The figures below illustrate that the MAPK pathway, central for thyroid cancer initiation, is activated predominantly via chromosomal rearrangements leading to gene fusions in radiation-associated thyroid cancer or by point mutations in sporadic thyroid cancer (left panel) and distribution of I-131 dose in post-Chernobyl thyroid cancers with point mutations and gene fusions (right panel).  

(3) The discovery of a common transcription-related and ATM kinase-dependent mechanism that rapidly induces contact between homologous chromosomes at the sites of double-strand DNA  break (DSB) in human somatic G0/G1 cells,  which may enable DSB repair by homologous recombination utilizing the homologous chromosome as a repair template (Gandhi PNAS 2012)

The figure below illustrates contact between p-arms or q-arms of homologous chromosomes in G0/G1 human thyroid cells and fibroblasts (left panel); contact between homologous chromosomes involves short segments of each chromosome, is centered on a DSB, and is preceded by aligning the two homologous regions of each chromosome (right panel).

(4) The discovery of a novel type of gene fusions in thyroid tumors involving the THADA gene on chromosome 2 fused to multiple sites in the region upstream of the IGF2BP3 gene on chromosome 7, and dissecting the mechanism of tumorigenesis which does not involve the formation of a chimeric protein, but rather relies on overexpression of the full-length IGF2BP3 mRNA and protein and increased IGF1 receptor (IGF1R) signaling (Panebianco PNAS 2017).

The figure below illustrates how IGF2BP3 activation via gene fusion and other alterations increases IGF2 translation and IGF1R signaling via PI3K and MAPK cascades, promoting cell transformation and that growth of IGF2BP3-driven tumors may be blocked by IGF1R inhibition, suggesting that IGF2BP3 overexpression in cancer cells may predict sensitivity to anti-IGF1R drugs.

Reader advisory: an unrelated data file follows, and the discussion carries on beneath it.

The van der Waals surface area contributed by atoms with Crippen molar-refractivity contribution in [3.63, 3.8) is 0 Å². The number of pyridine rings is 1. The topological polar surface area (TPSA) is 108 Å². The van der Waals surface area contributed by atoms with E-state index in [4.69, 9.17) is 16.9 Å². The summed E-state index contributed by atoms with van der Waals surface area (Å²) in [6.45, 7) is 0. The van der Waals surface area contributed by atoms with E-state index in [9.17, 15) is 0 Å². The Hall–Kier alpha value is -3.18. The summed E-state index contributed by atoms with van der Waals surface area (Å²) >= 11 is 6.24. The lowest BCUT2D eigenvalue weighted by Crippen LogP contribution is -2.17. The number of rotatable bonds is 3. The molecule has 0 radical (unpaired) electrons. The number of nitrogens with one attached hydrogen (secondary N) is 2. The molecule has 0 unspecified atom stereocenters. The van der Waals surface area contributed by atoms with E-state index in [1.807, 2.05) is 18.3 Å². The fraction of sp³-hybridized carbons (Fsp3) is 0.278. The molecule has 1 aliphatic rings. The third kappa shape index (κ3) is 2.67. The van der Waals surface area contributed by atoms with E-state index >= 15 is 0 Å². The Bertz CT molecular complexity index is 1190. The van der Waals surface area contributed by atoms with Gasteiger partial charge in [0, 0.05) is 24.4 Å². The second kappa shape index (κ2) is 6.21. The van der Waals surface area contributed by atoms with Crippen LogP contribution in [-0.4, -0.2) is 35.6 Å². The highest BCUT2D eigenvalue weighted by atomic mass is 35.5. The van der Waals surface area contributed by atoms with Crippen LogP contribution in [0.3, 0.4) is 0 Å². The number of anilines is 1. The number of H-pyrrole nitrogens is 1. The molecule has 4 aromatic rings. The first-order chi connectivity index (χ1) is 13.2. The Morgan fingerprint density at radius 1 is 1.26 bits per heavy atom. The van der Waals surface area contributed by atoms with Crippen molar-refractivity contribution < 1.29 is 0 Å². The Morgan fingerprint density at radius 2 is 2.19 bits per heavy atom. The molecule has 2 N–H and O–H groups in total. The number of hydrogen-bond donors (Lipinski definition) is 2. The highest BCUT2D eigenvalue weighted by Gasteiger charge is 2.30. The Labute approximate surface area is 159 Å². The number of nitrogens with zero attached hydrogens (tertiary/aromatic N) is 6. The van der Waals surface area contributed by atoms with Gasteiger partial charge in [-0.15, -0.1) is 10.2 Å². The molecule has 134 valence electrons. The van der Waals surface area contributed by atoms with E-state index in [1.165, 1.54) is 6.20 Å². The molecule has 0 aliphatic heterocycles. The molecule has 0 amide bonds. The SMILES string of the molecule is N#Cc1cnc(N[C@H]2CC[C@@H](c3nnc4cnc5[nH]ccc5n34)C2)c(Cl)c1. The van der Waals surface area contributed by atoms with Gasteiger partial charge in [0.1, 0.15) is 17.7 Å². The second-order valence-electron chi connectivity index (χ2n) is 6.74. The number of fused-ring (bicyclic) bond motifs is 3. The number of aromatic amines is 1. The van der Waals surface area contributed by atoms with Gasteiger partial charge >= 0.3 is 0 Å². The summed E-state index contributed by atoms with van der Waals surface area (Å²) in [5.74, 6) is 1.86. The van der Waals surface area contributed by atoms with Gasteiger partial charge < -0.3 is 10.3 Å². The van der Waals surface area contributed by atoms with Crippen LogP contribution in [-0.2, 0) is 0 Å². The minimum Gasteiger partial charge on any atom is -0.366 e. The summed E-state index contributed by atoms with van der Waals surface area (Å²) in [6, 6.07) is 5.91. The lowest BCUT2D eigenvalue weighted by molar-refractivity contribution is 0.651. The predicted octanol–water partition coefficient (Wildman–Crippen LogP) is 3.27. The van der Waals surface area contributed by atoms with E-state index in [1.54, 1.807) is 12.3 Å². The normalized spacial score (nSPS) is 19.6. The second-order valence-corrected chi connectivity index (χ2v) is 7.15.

(5) The discovery of the genetic mechanism of hyalinizing trabecular tumors of the thyroid. This tumor, described in 1987 as benign hyalinizing trabecular adenoma, was later reclassified as hyalinizing trabecular tumor and suspected to be a variant of papillary thyroid carcinoma (PTC) based on some reports suggesting that it harbored RET fusions, a hallmark of PTC. In 2019, Dr. Nikiforov’s group reported the discovery of PAX8-GLIS3 and PAX8-GLIS1 fusions in these tumors, which are responsible for prominent hyalinization, the most distinct morphologic features of these tumors, and conclusively distinguish them from PTC (Nikiforova Thyroid 2019).

The figure below illustrates the two types of GLIS fusion discovered in hyalinizing trabecular tumors and upregulation of collagens and other extracellular matrix genes in these tumors with deposition of collagen leading to prominent hyalinization.

(6) The description of a new disease entity, “DICER1-positive poorly differentiated thyroid carcinoma of childhood and adolescence”. In collaboration with colleagues, Dr. Nikiforov’s group uncovered genetic mechanisms of poorly differentiated thyroid carcinomas occurring in young patients, reporting that most of these tumors are driven by DICER1 mutations and they may occur as a manifestation of DICER1 syndrome (Chernock Mod Pathol 2020).

The figure below illustrates the morphology of poorly differentiated carcinoma in children and adolescence (left panel) and detection of DICER1 mutations by Sanger sequencing (right panel).


View all Dr. Nikiforov’s publications in MyBibliography

Nikiforova MN, Stringer JR, Blough R, Medvedovic M, Fagin JA, Nikiforov YE. Proximity of chromosomal loci that participate in radiation-induced rearrangements in human cells. Science 2000; 290,138-41. PMID: 11021799        (subject of an editorial by Savage JR. Cancer. Proximity matters. Science 2000, 290:62-63).